I like to go halvsies on the question of whether or not these things happened at some point or not- and I tend to think they did, but they were exaggerated/extrapolated poetically. The Pantheon translates to easily to the personality types, or archetypes that I tend to believe that they are grounded in reality.

Like- Jesus, real political/social reformer who was matyred and whose teachings were passed on, giving him a kind of immortality.

Humans integrate information, generally, most easily and share information most easily in the storytelling format.

I also believe most witchcraft/religious ceremony/aesthetic ritual has its basis in coping mechanisms that worked for someone at one time well enough that it was shared and became the dogma of that tribe/culture.

Agrarian based civilization makes the practice of seasonal rituals make sense on a pragmatic basis. Hunter gatherer groups tend to have different rituals. Also, personal rituals (be they esoteric or not) are great for divination as the physical mechanics of ritual clear the mind to give the subconscious mind time to answer.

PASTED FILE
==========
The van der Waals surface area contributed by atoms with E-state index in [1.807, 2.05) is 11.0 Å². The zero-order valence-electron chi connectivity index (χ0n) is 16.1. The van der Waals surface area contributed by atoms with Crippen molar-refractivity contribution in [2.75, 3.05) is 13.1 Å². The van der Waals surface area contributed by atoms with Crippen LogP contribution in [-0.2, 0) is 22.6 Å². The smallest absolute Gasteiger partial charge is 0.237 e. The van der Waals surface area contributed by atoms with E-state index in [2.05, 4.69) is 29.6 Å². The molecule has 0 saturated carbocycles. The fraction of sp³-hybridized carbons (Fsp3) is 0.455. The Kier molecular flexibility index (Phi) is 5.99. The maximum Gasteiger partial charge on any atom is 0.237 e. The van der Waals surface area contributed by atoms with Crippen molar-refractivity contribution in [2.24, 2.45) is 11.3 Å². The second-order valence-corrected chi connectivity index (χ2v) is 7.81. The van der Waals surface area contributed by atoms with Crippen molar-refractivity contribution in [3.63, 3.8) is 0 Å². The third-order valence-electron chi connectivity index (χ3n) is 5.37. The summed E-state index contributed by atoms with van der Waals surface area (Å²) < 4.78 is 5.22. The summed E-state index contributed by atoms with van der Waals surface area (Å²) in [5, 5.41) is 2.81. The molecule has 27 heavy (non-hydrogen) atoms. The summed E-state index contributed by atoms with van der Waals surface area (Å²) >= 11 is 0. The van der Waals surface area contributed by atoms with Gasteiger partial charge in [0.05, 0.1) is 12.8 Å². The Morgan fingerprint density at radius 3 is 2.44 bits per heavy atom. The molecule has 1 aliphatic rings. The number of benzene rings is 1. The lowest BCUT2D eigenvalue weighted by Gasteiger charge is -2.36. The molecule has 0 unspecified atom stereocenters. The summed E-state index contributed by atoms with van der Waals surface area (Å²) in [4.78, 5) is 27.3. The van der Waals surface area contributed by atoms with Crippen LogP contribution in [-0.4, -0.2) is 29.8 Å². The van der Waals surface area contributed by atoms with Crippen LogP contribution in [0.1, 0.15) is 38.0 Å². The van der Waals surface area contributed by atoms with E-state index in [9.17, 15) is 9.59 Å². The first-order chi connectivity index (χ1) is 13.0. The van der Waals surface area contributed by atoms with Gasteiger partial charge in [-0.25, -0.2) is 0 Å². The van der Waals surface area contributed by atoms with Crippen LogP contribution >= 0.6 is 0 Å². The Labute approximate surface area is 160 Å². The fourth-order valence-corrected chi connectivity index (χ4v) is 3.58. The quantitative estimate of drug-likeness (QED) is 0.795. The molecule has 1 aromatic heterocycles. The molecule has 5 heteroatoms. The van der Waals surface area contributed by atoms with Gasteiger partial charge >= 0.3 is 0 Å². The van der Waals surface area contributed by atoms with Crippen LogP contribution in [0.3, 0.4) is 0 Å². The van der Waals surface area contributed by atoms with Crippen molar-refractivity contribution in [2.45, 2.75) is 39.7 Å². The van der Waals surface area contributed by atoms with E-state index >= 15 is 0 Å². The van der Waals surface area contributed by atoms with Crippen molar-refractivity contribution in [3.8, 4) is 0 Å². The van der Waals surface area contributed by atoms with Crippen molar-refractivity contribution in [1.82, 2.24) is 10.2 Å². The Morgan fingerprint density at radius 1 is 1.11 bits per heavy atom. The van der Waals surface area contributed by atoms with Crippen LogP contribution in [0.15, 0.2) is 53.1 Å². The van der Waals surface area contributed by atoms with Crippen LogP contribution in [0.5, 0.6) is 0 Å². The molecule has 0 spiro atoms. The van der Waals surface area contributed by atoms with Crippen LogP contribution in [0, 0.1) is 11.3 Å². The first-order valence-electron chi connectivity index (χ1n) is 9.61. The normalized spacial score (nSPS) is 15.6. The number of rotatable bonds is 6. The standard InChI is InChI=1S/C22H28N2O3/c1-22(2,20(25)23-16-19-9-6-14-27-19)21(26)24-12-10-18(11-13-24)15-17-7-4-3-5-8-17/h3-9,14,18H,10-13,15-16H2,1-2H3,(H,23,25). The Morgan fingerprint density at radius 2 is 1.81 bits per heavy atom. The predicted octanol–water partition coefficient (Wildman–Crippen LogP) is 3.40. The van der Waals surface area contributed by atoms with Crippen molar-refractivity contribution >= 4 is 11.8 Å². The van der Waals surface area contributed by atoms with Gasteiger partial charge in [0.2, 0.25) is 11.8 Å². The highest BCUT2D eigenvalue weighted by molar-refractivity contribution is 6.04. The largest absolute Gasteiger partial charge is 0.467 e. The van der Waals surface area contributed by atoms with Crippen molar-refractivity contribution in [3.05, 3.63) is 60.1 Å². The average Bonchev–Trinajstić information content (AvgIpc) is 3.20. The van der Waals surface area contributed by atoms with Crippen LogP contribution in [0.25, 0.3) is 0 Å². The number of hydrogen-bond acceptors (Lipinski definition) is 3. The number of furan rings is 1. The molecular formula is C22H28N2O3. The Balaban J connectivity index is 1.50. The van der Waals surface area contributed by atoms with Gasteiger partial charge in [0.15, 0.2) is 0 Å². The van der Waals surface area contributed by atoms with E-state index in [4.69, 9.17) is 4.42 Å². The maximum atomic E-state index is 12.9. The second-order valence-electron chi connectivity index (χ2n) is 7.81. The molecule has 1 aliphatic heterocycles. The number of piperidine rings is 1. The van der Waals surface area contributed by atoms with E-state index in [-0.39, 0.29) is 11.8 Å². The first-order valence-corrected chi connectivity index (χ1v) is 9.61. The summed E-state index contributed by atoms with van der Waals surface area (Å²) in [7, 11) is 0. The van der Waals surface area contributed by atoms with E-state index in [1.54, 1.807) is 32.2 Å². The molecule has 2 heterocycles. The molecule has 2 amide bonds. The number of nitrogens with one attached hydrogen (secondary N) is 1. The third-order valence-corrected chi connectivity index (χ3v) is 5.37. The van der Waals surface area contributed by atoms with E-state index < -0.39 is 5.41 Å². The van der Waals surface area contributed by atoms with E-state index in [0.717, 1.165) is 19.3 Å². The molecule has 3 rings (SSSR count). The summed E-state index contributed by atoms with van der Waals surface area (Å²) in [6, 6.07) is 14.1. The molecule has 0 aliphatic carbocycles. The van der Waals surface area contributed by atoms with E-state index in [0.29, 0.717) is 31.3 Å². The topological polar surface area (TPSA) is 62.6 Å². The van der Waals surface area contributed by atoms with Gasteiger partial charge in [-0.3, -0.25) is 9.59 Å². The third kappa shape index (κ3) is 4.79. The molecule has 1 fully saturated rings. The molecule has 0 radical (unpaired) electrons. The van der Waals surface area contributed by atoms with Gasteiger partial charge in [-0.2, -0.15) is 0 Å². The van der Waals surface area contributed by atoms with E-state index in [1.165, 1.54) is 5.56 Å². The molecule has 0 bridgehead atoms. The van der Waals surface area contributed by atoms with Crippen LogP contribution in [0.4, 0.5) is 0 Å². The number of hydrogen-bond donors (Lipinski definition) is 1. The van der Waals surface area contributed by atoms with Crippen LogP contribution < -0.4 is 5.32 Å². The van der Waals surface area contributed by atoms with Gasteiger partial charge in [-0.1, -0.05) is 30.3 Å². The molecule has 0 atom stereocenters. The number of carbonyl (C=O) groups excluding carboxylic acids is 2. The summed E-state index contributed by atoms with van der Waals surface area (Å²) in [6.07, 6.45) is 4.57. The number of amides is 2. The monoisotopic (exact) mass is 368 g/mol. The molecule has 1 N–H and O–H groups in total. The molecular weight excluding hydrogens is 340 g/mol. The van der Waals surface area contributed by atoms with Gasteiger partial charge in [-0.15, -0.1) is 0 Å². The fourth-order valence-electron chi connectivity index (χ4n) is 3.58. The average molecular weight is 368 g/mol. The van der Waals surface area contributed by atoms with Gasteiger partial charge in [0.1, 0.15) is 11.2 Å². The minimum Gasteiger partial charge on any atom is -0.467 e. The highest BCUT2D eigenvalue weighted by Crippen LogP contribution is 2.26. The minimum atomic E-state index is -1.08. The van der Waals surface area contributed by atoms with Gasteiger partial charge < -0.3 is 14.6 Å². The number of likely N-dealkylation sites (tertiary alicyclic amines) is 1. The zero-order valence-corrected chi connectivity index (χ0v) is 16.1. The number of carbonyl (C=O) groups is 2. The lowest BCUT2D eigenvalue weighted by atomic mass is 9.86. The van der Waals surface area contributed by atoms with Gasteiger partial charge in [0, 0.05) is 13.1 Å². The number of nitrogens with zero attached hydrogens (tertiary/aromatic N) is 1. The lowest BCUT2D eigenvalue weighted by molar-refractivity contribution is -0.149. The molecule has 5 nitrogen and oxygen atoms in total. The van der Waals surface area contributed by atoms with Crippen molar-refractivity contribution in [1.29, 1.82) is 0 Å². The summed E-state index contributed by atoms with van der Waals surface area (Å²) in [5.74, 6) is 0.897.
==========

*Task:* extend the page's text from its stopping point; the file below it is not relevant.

·
Registered
Joined
·
5,870 Posts
Most, if not all, can be interpreted as such.

I originally thought that "new-age" religions were actually intended to be metaphors, and that the idea was based on the Ancient Greek/Egyptian myths.

I used to call the Bible a "book of discipline", until I was informed that people took it literally.
 

·
Premium Member
INTP
Joined
·
11,918 Posts
Discussion Starter · #5 ·
Couldn't agree more. From the opening of a thread I started just over a year ago, which went nowhere, lol:

"So I have this idea about the oft read Cave parable found in Plato's, The Republic. Seems to me the cave is a womb, a great cosmic egg, as it were, that we all live in until such time as we are born and "see the light". The "others" we wish to convince are none other than ourselves, who wish to remain unborn, uninitiated in the ways of the world, preferring the simplicity of shadows and illusions. Let's not forget that the mother of Socrates, Phaenarete, was a midwife, and that the whole dialectical process is a form of midwifery, bringing to light that which we did not think we actually had knowledge of, and until we actively engage in this process, we remain prisoners within ourselves. Ideas?"